“I don’t think I ever actually felt famous, which is probably a good thing. It was a different time in the early 1970s when we did The Homecoming and then The Waltons. There was no such thing as social media and the show wasn’t filmed in front of a live studio audience so we were always isolated from our fan base. We just had our close-knit circle as a cast—we showed up, did our job and had fun together. It was a pretty normal life. Sure, we did interviews and promotions for the series but it wasn’t until years later that we got a real sense of the impact the show had. Nowadays, you know every little detail about your favourite shows and actors—the good, the bad and the ugly—because everyone is talking about it online and nothing in your life is private. But as a teenager during filming, I could make the same stupid mistakes as any other kid and not worry about it spreading all over the Internet. There were times where I tried to assert my own independence and tried to throw my weight around and acted like a bit of a brat, but fortunately it was in a contained environment.”
On auditing for the role of Mary Ellen…
“I got a call from my agent who told me a bit about the character—basically that she was a tomboy and the role was for a TV movie. I played a lot of sports as a kid, so I understood the character and easily identified with her. During the audition process, the producers had us do the scene in The Homecoming where the family is cracking walnuts together in the barn. The scene prominently featured Mary Ellen and involved a long speech from her about the world being so small and people being nothing, so I got to have a ‘moment.’ (laughs) I got called back and the casting directors brought the six of us into a room and they told us that we got the parts. It was incredibly unusual because you almost never get cast while still in the room. The only one who wasn’t part of that process was Richard Thomas because John-Boy was being cast separately.”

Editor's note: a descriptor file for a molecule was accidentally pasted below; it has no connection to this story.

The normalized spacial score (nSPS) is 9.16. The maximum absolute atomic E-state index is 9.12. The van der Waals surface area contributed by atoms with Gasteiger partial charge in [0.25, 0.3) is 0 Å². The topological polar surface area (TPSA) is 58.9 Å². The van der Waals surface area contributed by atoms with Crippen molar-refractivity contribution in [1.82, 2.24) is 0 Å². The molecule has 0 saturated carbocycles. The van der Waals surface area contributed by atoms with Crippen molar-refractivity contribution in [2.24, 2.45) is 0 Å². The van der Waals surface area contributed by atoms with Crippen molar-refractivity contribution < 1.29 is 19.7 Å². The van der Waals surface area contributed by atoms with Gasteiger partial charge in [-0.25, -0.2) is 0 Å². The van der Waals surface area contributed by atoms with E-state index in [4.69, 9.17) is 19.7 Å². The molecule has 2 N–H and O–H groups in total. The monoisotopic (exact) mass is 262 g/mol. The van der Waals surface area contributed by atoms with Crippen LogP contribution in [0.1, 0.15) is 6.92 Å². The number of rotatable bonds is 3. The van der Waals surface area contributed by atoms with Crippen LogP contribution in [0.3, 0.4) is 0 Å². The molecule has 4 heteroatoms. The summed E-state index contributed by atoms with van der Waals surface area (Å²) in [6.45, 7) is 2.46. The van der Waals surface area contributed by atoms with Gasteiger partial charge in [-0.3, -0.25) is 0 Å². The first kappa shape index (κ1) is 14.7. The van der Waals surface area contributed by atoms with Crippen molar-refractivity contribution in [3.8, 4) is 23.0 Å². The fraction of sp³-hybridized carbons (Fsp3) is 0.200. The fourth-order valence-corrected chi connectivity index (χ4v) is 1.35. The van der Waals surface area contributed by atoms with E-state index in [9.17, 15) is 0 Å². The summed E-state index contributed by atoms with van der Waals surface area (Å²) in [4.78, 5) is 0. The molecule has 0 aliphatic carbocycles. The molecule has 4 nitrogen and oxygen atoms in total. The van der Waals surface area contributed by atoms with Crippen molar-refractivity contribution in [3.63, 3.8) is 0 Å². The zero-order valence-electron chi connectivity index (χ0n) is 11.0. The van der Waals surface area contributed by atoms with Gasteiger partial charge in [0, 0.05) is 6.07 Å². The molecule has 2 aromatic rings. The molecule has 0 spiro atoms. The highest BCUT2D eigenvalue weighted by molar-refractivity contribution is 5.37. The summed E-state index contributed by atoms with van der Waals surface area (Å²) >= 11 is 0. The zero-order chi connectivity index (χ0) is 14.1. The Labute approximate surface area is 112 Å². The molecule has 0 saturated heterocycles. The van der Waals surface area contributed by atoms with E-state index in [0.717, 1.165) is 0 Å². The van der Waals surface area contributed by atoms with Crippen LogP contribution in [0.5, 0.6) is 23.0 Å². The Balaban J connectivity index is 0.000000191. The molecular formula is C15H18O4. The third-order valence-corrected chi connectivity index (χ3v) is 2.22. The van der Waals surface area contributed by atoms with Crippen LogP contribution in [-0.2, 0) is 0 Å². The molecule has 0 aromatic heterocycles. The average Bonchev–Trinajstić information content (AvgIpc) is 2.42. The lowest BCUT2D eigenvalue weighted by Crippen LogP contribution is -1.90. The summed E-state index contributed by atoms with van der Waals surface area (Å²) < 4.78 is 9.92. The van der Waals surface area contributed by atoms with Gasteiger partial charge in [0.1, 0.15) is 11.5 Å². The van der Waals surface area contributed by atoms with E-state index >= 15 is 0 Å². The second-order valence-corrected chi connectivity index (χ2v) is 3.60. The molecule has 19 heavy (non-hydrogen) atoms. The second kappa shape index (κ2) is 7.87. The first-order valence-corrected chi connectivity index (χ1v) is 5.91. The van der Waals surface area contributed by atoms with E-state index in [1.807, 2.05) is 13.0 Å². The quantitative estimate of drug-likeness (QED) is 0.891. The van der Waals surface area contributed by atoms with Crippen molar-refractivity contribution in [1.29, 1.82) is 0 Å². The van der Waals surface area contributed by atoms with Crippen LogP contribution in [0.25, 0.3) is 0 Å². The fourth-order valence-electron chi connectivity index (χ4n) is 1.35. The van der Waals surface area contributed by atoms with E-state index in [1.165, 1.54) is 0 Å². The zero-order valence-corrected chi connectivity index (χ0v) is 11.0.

On finding out The Homecoming would be turned into a TV series…